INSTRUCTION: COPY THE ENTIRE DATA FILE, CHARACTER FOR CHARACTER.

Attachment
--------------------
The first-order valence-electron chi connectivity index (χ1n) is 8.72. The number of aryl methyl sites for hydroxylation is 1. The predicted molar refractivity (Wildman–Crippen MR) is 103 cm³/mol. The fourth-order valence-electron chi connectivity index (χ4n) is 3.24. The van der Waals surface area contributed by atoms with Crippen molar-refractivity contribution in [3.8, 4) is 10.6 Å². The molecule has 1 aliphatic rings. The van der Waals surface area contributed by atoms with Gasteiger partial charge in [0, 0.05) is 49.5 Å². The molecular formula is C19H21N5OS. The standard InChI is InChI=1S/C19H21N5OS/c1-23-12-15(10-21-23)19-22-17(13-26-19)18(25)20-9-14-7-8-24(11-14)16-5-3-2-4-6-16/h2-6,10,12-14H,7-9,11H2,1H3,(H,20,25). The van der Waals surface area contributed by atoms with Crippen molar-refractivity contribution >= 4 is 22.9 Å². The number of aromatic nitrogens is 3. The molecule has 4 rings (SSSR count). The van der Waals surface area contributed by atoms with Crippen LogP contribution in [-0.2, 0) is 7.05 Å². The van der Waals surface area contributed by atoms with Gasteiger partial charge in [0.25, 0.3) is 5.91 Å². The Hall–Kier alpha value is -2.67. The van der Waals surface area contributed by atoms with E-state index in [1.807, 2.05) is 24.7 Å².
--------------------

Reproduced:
The first-order valence-electron chi connectivity index (χ1n) is 8.72. The number of aryl methyl sites for hydroxylation is 1. The predicted molar refractivity (Wildman–Crippen MR) is 103 cm³/mol. The fourth-order valence-electron chi connectivity index (χ4n) is 3.24. The van der Waals surface area contributed by atoms with Crippen molar-refractivity contribution in [3.8, 4) is 10.6 Å². The molecule has 1 aliphatic rings. The van der Waals surface area contributed by atoms with Gasteiger partial charge in [0, 0.05) is 49.5 Å². The molecular formula is C19H21N5OS. The standard InChI is InChI=1S/C19H21N5OS/c1-23-12-15(10-21-23)19-22-17(13-26-19)18(25)20-9-14-7-8-24(11-14)16-5-3-2-4-6-16/h2-6,10,12-14H,7-9,11H2,1H3,(H,20,25). The van der Waals surface area contributed by atoms with Crippen molar-refractivity contribution >= 4 is 22.9 Å². The number of aromatic nitrogens is 3. The molecule has 4 rings (SSSR count). The van der Waals surface area contributed by atoms with Crippen LogP contribution in [-0.2, 0) is 7.05 Å². The van der Waals surface area contributed by atoms with Gasteiger partial charge in [0.25, 0.3) is 5.91 Å². The Hall–Kier alpha value is -2.67. The van der Waals surface area contributed by atoms with E-state index in [1.807, 2.05) is 24.7 Å².